The French funeral doom band Funeralium named their 2004 debut demo Ultra Sick Doom, and the name has stuck as a shorthand for their music. But what does it mean? As portrayed in their formidable fourth album Decrepit, it’s music that plumbs the depths of human illness — not so much the magnitude of the diseases that afflict the human body (though as you’ll see, this plays a role) but the deep-seated flaws in humankind which cause us to relentlessly ruin the Earth, our only home.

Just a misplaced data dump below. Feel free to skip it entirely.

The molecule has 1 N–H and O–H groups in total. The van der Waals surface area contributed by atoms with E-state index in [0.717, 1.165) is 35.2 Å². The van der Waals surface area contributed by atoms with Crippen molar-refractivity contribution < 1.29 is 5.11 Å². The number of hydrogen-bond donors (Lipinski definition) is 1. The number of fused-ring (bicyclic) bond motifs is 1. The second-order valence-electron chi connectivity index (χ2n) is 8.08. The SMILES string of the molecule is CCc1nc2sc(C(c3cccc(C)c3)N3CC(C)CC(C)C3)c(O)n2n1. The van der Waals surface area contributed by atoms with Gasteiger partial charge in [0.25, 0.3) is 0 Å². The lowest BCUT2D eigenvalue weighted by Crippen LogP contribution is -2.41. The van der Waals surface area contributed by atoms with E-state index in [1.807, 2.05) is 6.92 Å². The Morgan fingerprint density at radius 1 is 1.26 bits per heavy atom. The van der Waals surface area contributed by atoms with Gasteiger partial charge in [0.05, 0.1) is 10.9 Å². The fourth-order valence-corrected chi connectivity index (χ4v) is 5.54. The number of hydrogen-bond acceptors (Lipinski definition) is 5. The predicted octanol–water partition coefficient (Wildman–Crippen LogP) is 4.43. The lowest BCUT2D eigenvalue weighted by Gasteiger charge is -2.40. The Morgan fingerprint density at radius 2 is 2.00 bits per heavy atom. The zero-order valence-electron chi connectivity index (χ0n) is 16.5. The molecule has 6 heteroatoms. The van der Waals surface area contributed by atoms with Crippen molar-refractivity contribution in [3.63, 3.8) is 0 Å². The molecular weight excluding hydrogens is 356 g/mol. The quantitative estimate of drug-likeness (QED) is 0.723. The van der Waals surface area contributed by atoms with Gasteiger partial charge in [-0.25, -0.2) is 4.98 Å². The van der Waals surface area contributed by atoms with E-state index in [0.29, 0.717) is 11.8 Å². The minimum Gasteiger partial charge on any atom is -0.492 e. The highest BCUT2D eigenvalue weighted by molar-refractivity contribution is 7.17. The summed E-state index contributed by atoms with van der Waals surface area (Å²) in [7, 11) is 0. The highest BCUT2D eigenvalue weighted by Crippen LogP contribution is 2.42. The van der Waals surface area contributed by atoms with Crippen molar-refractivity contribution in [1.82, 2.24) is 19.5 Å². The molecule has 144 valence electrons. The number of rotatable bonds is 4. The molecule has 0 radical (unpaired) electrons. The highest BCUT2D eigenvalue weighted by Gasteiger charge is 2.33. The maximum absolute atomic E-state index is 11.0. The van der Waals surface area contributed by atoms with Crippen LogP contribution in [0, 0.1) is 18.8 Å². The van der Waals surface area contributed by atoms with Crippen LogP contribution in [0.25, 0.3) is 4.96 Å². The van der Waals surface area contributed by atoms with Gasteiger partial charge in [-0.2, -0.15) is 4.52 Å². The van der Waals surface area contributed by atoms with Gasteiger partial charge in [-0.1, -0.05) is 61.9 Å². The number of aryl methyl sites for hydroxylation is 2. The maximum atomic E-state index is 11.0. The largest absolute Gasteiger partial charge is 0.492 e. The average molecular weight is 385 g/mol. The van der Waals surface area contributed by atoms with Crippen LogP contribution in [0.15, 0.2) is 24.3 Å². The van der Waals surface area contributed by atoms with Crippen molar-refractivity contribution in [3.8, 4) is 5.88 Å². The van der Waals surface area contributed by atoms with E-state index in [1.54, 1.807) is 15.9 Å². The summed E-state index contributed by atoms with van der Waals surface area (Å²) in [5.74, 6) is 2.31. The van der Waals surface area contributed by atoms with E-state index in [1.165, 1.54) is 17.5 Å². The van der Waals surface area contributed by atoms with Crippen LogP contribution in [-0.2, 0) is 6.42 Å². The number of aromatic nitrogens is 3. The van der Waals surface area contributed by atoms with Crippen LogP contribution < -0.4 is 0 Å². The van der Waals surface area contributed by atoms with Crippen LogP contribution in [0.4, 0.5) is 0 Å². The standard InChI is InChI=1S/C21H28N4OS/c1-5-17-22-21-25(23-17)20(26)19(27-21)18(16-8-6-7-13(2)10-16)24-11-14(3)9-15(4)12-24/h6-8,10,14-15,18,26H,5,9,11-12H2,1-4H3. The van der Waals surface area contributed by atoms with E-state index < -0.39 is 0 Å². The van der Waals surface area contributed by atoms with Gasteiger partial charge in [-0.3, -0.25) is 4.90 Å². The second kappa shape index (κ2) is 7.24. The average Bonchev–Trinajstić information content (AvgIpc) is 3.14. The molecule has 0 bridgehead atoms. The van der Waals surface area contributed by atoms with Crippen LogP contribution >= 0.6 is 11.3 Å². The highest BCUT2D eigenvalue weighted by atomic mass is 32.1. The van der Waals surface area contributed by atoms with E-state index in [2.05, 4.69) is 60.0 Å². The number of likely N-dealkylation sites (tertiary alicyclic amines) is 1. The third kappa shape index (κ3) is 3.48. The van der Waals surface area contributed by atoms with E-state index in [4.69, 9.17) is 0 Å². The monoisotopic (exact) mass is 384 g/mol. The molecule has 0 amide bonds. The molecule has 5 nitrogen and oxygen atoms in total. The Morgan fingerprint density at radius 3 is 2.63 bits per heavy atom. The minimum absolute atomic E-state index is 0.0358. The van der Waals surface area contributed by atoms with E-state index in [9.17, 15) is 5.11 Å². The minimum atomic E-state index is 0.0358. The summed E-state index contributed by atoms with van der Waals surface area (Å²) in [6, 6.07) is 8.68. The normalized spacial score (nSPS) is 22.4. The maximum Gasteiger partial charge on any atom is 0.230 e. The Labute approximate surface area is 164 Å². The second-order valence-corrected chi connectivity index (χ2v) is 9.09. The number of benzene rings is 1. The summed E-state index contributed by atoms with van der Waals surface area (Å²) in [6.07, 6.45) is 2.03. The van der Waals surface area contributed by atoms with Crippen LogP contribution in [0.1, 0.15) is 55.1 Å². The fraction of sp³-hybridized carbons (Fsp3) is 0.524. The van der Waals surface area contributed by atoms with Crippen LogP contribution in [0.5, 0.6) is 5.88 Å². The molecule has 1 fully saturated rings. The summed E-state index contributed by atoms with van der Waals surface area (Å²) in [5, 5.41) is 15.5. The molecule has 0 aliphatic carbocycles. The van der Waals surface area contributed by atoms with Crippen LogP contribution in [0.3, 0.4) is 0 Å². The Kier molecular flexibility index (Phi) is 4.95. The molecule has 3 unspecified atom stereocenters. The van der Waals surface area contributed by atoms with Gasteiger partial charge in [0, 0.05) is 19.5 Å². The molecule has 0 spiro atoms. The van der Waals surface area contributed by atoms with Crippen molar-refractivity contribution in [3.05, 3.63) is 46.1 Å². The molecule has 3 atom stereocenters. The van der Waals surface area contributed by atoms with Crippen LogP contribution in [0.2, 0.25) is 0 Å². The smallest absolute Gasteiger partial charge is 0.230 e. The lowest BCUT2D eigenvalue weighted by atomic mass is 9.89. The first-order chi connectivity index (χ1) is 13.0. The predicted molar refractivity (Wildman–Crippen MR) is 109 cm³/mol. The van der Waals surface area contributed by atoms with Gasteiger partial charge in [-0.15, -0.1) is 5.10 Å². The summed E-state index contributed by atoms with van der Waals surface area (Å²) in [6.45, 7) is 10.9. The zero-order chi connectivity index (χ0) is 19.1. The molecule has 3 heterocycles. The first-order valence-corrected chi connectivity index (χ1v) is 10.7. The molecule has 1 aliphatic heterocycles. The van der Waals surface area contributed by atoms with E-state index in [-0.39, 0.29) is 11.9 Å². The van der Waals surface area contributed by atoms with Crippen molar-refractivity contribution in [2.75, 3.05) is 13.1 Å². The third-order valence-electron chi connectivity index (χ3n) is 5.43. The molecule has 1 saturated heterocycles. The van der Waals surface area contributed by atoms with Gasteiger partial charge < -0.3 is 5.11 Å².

More precisely, we’re told that the concept of Decrepit was born in 2019 from the conviction that mankind was working tirelessly toward its own demise, diligently destroying its own habitat and the habitat of all other species — only to have these convictions reaffirmed during the first year of the pandemic, a year that seemed to cement the certainty of these convictions, and a likely forerunner of even worse times to come.
And so it was during the pandemic that Funeralium went back to studios in scattered locations to record the four imposing songs that make up Decrepit, creating devastating music on a scale (and with a sound) that matches the magnitude and nuances of the self-destructive human sickness that inspired it.